Shawn Zajas  22:47 

But I think sometimes it’s like scary. Knowing. I don’t know, it’s like, even the discovery of trying to find out what, like, what is my gifting? Or what is my main unique gift? Or what is the light that I’m supposed to shine, you know, and I know starting off in any endeavor, we typically model right, we see, okay, here’s a hero, here’s someone that’s successful, this is what you do. And you start off by modeling. Even like as kids, you just look at your parents and okay, we model behavior, but at some point, to get to that place where you want to express, you want to really release something that’s authentically you into the world. And almost like I feel like everybody, like you were saying, everyone’s an innovator. I agree also that like everyone I feel like is an artist. And there’s like a portrait that only they can paint and I I’m obviously speaking metaphorically here. But the second I started viewing myself as an artist, it almost gave me that freedom of like, well, how do I want to express what’s uniquely me? And yes, they’re still grappling with like, well, what if I’m not enough? And what if it doesn’t work? And all those things, and that’s why I’m really amazed because Laura, like, the clinician hat, the dentist hat is very risk averse. It’s almost at odds with that visionary, entrepreneurial spirit of like, let’s, let’s play and see what happens. Let’s, let’s try this and iterate and be agile. And how, like, Was that something you had to wrestle with as you were like shifting?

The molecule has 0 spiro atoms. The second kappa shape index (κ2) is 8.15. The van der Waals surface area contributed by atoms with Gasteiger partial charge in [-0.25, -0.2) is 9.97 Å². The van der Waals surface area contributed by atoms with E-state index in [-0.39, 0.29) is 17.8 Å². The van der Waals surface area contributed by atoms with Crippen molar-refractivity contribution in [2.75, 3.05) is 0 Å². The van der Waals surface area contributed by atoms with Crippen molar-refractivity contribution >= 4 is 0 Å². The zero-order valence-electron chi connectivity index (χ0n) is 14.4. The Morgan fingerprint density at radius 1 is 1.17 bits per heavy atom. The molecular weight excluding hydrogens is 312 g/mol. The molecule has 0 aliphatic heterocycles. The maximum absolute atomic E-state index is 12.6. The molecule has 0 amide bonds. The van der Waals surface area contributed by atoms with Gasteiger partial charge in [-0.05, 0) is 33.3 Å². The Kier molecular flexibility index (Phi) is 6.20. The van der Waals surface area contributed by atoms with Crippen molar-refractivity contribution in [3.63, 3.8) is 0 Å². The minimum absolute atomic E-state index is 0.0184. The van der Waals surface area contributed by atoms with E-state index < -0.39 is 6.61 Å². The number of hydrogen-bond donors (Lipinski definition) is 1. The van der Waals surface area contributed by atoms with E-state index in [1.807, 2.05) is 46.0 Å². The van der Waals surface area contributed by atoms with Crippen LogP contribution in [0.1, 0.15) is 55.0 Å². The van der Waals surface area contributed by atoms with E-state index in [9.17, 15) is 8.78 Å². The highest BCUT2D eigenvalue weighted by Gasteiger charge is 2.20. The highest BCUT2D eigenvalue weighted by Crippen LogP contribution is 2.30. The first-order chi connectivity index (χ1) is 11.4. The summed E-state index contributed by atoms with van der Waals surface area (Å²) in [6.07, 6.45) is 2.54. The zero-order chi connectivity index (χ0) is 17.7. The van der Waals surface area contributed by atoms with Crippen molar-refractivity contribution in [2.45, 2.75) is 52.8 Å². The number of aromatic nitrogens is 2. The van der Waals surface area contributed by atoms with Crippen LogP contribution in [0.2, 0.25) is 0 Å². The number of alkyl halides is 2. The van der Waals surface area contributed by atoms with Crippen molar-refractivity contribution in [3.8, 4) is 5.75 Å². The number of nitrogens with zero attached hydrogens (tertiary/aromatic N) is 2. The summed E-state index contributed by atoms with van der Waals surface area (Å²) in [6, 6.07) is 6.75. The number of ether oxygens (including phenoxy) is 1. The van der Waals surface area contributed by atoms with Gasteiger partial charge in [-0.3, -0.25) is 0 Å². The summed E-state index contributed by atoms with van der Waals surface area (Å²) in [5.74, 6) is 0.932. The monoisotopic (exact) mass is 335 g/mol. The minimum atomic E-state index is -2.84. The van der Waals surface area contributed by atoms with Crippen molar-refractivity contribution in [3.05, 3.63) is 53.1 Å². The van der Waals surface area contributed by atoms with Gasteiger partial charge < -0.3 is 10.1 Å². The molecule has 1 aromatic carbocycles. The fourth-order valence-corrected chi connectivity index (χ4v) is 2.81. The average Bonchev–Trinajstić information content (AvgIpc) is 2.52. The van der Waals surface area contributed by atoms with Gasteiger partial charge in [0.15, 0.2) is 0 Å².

Laura Schwindt  24:36